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1952 / July | View All Issues |

July 1952

Personal and otherwise

4, 6-12 PDF

[various]·

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Letters

14, 16-17 PDF

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Article

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Laws won’t stop strikes·

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An open letter to teachers·

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Poetry

32 PDF

The hypothetical snub·

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Fiction

33-37 PDF

The sailor·

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Article

38-46 PDF

The anatomy of graft·

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Poetry

46 PDF

Tigers tell a story (from a Chinese painting)·

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The easy chair

47-50 PDF

Transcontinental flight·

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Article

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Perspective on South Africa·

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Article

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Going broke on $10,000 a year·

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Article

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The spirit of the times·

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Fiction

75-81 PDF

Journey with a lady·

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Article

82-87 PDF

Radio and the Richards case·

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Article

88-91 PDF

How to prevent floods·

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The lesson of the Muskingum Watershed

After hours

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“Of Thee I Sing” I sing·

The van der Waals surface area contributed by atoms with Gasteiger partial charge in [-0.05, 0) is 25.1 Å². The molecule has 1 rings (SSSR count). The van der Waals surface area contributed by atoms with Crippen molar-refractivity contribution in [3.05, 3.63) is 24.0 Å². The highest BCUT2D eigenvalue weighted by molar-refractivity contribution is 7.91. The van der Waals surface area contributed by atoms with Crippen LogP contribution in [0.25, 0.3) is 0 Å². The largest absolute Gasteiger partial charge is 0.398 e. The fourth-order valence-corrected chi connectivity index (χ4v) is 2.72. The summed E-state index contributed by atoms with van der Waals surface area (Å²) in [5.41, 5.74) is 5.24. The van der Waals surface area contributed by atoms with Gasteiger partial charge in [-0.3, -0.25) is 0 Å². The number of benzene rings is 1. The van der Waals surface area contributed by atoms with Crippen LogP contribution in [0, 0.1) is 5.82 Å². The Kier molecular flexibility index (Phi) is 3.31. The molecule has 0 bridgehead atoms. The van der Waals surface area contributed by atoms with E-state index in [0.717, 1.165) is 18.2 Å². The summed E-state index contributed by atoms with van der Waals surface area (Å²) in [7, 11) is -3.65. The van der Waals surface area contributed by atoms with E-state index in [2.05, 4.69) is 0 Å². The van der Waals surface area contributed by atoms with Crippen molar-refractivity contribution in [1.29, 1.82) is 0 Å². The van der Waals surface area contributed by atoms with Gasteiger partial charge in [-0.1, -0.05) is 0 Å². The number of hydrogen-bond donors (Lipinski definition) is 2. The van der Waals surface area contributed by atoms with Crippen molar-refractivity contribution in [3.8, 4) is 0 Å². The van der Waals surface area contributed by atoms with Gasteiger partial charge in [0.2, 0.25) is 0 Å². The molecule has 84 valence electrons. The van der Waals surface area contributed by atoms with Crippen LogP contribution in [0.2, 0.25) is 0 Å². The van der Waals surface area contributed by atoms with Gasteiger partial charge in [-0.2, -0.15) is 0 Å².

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After hours

93-94 PDF

Dare·

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After hours

94-95 PDF

The harmony boys·

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New books

96-100 PDF

Lady, they all represent America·

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Books in brief

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Discussed in this essay:

The Sixth Extinction: An Unnatural History, by Elizabeth Kolbert. Henry Holt. 352 pages. $28.

The extinction symbol is a spare graphic that began to appear on London walls and sidewalks a couple of years ago. It has since become popular enough as an emblem of protest that people display it at environmental rallies. Others tattoo it on their arms. The symbol consists of two triangles inscribed within a circle, like so:

“The triangles represent an hourglass; the circle represents Earth; the symbol as a whole represents, according to a popular Twitter feed devoted to its dissemination (@extinctsymbol, 19.2K followers), “the rapidly accelerating collapse of global biodiversity” — what scientists refer to alternately as the Holocene extinction, the Anthropocene extinction, and (with somewhat more circumspection) the sixth mass extinction.

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“Now may be the unlikeliest time for us to grow a conscience about how our rapacity is endangering other species, since we’re now aware of how frightfully our rapacity is endangering us.”
Collage (detail) by David McLimans

Ratio of husbands who say they fell in love with their spouse at first sight to wives who say this:

2:1

Mathematicians announced the discovery of the perfect method of cutting a cake.

Indian prime-ministerial contender Narendra Modi, who advertises his bachelorhood as a mark of his incorruptibility, confessed to having a wife.

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